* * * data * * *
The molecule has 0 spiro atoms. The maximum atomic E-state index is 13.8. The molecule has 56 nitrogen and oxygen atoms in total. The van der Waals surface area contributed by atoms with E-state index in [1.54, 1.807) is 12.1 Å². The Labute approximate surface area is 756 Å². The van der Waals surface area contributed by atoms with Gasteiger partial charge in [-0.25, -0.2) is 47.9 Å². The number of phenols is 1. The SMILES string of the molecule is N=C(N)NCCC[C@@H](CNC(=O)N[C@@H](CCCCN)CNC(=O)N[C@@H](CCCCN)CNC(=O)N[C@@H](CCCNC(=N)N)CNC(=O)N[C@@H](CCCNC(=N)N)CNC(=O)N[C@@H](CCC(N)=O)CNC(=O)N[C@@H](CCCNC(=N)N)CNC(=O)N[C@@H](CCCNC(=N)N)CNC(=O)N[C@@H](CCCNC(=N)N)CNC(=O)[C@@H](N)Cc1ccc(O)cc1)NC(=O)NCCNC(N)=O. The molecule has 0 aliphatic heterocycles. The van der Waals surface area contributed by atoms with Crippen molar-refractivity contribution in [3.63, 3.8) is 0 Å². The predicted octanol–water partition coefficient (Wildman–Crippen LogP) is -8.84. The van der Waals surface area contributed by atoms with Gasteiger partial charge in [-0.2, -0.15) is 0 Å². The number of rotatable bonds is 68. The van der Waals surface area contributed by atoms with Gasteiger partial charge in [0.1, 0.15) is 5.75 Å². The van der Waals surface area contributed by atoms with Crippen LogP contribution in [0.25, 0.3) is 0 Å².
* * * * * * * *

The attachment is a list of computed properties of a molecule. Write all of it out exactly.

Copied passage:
The molecule has 0 spiro atoms. The maximum atomic E-state index is 13.8. The molecule has 56 nitrogen and oxygen atoms in total. The van der Waals surface area contributed by atoms with E-state index in [1.54, 1.807) is 12.1 Å². The Labute approximate surface area is 756 Å². The van der Waals surface area contributed by atoms with Gasteiger partial charge in [-0.25, -0.2) is 47.9 Å². The number of phenols is 1. The SMILES string of the molecule is N=C(N)NCCC[C@@H](CNC(=O)N[C@@H](CCCCN)CNC(=O)N[C@@H](CCCCN)CNC(=O)N[C@@H](CCCNC(=N)N)CNC(=O)N[C@@H](CCCNC(=N)N)CNC(=O)N[C@@H](CCC(N)=O)CNC(=O)N[C@@H](CCCNC(=N)N)CNC(=O)N[C@@H](CCCNC(=N)N)CNC(=O)N[C@@H](CCCNC(=N)N)CNC(=O)[C@@H](N)Cc1ccc(O)cc1)NC(=O)NCCNC(N)=O. The molecule has 0 aliphatic heterocycles. The van der Waals surface area contributed by atoms with Crippen molar-refractivity contribution in [3.63, 3.8) is 0 Å². The predicted octanol–water partition coefficient (Wildman–Crippen LogP) is -8.84. The van der Waals surface area contributed by atoms with Gasteiger partial charge in [-0.2, -0.15) is 0 Å². The number of rotatable bonds is 68. The van der Waals surface area contributed by atoms with Gasteiger partial charge in [0.1, 0.15) is 5.75 Å². The van der Waals surface area contributed by atoms with Crippen LogP contribution in [0.25, 0.3) is 0 Å².